Fast Food Workers Take to The Streets To Strike in Protest of Low Wages
On Thursday, fast food workers in about 50 cities are planning a large-scale walk out to protest their low wages. Organizers are expecting the largest nationwide strike as burger slingers, cashiers, and other fast food employees around the country take to the streets in hopes of getting their employers — chains like McDonald's, Taco Bell and Wendy's — to increase their wages.
The calls for change started last year with a series of walkouts in cities like Chicago, Detroit, and Seattle where workers asked their bosses to increase their wages to $15 per hour, or about $31,000 per year. Right now, many fast food employees get paid minimum wage which amounts to $7.25 per hour, or $15,000 per year.
The movement has continued with demonstrations by food service employees continually springing up as recently as this past July. Fuel was added to the fire when McDonald's released a "sample budget" to help its low paid workers stretch their dollars further. The budget included allotments for a second job, but left off major line items like groceries and childcare while underestimating the costs in many parts of the country for huge expenditures like rent.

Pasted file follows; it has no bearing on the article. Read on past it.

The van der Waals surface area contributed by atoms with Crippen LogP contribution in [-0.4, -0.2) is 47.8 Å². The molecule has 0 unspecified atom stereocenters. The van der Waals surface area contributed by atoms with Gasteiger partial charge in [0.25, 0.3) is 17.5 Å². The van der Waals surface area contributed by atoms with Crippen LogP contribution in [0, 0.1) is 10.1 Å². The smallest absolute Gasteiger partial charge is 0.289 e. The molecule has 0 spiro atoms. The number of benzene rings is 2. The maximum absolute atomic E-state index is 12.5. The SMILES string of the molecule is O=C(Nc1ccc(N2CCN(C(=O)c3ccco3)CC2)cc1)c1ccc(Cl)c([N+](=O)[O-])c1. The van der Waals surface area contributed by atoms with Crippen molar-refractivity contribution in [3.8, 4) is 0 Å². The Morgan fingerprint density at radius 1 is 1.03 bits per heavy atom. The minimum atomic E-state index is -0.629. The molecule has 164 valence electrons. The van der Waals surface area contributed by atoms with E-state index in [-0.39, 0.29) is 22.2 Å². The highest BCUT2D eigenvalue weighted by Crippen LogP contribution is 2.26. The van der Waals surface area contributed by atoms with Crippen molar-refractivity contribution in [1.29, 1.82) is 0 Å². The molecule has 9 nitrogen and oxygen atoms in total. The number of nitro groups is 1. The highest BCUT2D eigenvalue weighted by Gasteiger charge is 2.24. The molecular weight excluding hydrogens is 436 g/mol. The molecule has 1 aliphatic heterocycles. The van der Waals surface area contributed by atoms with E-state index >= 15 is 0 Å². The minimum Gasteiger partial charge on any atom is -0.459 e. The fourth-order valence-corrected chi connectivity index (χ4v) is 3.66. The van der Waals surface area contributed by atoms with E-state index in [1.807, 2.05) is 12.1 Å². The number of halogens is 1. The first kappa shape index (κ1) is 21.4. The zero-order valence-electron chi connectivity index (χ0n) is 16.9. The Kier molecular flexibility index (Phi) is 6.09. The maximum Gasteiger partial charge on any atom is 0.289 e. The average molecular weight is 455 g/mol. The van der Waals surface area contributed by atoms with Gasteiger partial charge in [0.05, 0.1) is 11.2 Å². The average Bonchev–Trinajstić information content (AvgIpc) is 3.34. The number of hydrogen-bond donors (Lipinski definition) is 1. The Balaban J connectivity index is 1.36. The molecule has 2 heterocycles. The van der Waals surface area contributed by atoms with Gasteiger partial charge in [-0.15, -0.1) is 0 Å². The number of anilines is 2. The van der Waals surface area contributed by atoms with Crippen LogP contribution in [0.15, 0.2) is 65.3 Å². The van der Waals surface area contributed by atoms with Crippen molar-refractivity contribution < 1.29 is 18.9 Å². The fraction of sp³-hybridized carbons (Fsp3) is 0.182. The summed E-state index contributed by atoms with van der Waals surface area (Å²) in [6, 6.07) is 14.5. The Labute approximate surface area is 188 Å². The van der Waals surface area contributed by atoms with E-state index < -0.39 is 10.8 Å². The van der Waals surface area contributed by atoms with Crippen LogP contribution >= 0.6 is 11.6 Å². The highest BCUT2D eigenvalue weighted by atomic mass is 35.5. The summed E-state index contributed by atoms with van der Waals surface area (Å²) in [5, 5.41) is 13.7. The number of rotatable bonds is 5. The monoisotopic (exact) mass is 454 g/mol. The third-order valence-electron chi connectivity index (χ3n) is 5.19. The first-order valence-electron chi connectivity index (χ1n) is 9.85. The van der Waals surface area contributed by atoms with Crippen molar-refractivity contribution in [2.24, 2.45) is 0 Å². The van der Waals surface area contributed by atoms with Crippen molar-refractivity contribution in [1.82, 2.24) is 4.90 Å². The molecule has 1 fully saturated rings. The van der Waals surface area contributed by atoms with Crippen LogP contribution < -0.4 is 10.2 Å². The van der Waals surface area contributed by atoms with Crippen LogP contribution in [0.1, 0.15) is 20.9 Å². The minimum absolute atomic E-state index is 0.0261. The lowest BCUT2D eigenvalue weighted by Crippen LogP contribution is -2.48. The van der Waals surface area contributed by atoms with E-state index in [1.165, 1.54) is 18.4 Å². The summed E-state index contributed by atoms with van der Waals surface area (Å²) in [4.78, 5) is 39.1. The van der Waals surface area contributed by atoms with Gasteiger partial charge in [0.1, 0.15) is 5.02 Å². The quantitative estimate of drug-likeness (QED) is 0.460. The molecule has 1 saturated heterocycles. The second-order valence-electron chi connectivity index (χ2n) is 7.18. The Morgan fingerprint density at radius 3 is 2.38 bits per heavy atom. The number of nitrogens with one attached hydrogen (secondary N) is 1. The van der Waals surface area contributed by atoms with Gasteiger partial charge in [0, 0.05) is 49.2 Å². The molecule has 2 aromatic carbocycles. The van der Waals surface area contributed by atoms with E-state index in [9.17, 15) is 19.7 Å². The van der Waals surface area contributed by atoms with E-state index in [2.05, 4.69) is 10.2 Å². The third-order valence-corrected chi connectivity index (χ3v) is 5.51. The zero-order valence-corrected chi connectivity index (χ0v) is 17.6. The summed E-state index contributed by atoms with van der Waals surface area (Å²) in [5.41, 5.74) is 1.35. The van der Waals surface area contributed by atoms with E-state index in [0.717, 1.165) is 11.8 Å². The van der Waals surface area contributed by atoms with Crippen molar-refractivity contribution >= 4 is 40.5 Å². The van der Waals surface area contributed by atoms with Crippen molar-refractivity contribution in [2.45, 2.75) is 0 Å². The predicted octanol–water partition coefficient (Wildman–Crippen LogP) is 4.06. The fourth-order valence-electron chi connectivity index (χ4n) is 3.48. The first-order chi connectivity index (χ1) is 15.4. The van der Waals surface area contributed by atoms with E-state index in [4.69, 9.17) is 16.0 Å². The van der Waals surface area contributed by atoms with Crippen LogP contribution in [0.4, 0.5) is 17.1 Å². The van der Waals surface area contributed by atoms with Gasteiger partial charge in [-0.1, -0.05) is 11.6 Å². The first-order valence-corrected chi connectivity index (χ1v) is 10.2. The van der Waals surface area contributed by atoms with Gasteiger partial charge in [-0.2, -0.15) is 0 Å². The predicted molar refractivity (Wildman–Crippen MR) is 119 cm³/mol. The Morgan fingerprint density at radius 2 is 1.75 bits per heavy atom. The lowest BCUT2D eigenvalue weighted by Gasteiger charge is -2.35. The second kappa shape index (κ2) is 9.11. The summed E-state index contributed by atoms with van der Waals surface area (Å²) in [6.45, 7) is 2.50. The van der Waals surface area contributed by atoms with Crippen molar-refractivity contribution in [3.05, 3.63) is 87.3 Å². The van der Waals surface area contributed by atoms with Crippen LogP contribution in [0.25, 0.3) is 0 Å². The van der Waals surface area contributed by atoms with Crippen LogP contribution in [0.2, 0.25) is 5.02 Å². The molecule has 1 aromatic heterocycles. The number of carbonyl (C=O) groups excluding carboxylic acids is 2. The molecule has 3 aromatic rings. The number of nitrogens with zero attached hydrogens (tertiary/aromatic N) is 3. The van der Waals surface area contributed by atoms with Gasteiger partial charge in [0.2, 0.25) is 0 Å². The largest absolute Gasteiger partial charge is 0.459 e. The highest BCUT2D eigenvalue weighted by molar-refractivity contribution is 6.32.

Many workers and their supporters say that $15,000 per year is simply not enough to live on, especially when their shifts at the restaurants preclude them from getting a second job.
Fast food companies including McDonald's and Burger King have responded to the protests by reminding workers that in many cases, the larger corporation isn't the one setting the salary; smaller franchise owners are. And for the shops that the corporations do run? The National Restaurant Association says that the low pay is reflective of the fact that many fast food employees are young and have little experience.
Higher wages are not the only issue at hand. Workers also want the right to form a union to fight for their best interests.
The White House has called for an increase to the minimum wage, to about $9 per hour.